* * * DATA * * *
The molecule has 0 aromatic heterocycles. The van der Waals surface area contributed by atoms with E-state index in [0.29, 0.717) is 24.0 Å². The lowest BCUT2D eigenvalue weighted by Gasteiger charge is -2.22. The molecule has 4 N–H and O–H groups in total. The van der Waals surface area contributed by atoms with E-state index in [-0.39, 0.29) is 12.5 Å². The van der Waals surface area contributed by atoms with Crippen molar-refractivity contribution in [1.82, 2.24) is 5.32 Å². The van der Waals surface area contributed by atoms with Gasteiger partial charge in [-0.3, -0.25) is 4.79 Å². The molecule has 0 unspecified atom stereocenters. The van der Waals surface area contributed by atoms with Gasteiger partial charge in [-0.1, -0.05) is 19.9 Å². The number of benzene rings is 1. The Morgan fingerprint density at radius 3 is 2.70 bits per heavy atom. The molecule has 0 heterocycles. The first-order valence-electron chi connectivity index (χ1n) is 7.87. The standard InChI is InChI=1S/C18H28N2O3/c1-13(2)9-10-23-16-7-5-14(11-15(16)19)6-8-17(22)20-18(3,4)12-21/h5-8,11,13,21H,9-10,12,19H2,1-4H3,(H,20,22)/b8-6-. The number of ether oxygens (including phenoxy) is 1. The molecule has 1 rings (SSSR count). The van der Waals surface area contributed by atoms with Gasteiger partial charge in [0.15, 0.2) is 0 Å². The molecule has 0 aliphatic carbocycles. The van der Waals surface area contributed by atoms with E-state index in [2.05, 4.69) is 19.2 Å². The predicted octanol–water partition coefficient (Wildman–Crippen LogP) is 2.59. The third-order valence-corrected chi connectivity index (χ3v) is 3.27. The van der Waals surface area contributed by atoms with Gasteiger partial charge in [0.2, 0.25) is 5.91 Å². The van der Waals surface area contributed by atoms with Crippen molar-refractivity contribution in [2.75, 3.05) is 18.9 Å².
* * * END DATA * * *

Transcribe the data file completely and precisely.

The molecule has 0 aromatic heterocycles. The van der Waals surface area contributed by atoms with E-state index in [0.29, 0.717) is 24.0 Å². The lowest BCUT2D eigenvalue weighted by Gasteiger charge is -2.22. The molecule has 4 N–H and O–H groups in total. The van der Waals surface area contributed by atoms with E-state index in [-0.39, 0.29) is 12.5 Å². The van der Waals surface area contributed by atoms with Crippen molar-refractivity contribution in [1.82, 2.24) is 5.32 Å². The van der Waals surface area contributed by atoms with Gasteiger partial charge in [-0.3, -0.25) is 4.79 Å². The molecule has 0 unspecified atom stereocenters. The van der Waals surface area contributed by atoms with Gasteiger partial charge in [-0.1, -0.05) is 19.9 Å². The number of benzene rings is 1. The Morgan fingerprint density at radius 3 is 2.70 bits per heavy atom. The molecule has 0 heterocycles. The first-order valence-electron chi connectivity index (χ1n) is 7.87. The standard InChI is InChI=1S/C18H28N2O3/c1-13(2)9-10-23-16-7-5-14(11-15(16)19)6-8-17(22)20-18(3,4)12-21/h5-8,11,13,21H,9-10,12,19H2,1-4H3,(H,20,22)/b8-6-. The number of ether oxygens (including phenoxy) is 1. The molecule has 1 rings (SSSR count). The van der Waals surface area contributed by atoms with Gasteiger partial charge in [0.15, 0.2) is 0 Å². The molecule has 0 aliphatic carbocycles. The van der Waals surface area contributed by atoms with E-state index in [2.05, 4.69) is 19.2 Å². The predicted octanol–water partition coefficient (Wildman–Crippen LogP) is 2.59. The third-order valence-corrected chi connectivity index (χ3v) is 3.27. The van der Waals surface area contributed by atoms with Gasteiger partial charge in [0.2, 0.25) is 5.91 Å². The van der Waals surface area contributed by atoms with Crippen molar-refractivity contribution in [2.75, 3.05) is 18.9 Å².